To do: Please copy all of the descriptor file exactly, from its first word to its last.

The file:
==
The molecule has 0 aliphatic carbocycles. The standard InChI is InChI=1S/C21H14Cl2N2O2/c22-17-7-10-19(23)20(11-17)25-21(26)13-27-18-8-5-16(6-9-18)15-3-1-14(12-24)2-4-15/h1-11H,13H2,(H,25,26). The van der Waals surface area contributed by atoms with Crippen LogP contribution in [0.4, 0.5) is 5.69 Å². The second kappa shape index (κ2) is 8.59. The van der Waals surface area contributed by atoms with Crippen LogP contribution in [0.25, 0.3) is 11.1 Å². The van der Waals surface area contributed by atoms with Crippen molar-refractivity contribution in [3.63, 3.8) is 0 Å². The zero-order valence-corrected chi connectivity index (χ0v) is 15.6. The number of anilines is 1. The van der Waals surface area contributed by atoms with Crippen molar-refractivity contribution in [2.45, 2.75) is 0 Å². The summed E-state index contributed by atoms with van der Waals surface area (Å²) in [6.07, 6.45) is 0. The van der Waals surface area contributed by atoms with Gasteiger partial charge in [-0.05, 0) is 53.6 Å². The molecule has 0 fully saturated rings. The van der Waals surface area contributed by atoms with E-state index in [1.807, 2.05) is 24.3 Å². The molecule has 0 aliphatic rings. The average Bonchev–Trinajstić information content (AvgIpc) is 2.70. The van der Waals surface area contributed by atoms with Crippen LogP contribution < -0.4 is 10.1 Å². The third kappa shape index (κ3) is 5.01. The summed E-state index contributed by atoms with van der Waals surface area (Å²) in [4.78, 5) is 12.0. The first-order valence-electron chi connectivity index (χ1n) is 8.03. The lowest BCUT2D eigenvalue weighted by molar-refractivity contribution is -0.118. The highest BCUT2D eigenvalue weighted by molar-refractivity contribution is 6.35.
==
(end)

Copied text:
The molecule has 0 aliphatic carbocycles. The standard InChI is InChI=1S/C21H14Cl2N2O2/c22-17-7-10-19(23)20(11-17)25-21(26)13-27-18-8-5-16(6-9-18)15-3-1-14(12-24)2-4-15/h1-11H,13H2,(H,25,26). The van der Waals surface area contributed by atoms with Crippen LogP contribution in [0.4, 0.5) is 5.69 Å². The second kappa shape index (κ2) is 8.59. The van der Waals surface area contributed by atoms with Crippen LogP contribution in [0.25, 0.3) is 11.1 Å². The van der Waals surface area contributed by atoms with Crippen molar-refractivity contribution in [3.63, 3.8) is 0 Å². The zero-order valence-corrected chi connectivity index (χ0v) is 15.6. The number of anilines is 1. The van der Waals surface area contributed by atoms with Crippen molar-refractivity contribution in [2.45, 2.75) is 0 Å². The summed E-state index contributed by atoms with van der Waals surface area (Å²) in [6.07, 6.45) is 0. The van der Waals surface area contributed by atoms with Gasteiger partial charge in [-0.05, 0) is 53.6 Å². The molecule has 0 fully saturated rings. The van der Waals surface area contributed by atoms with E-state index in [1.807, 2.05) is 24.3 Å². The molecule has 0 aliphatic rings. The average Bonchev–Trinajstić information content (AvgIpc) is 2.70. The van der Waals surface area contributed by atoms with Crippen LogP contribution < -0.4 is 10.1 Å². The third kappa shape index (κ3) is 5.01. The summed E-state index contributed by atoms with van der Waals surface area (Å²) in [4.78, 5) is 12.0. The first-order valence-electron chi connectivity index (χ1n) is 8.03. The lowest BCUT2D eigenvalue weighted by molar-refractivity contribution is -0.118. The highest BCUT2D eigenvalue weighted by molar-refractivity contribution is 6.35.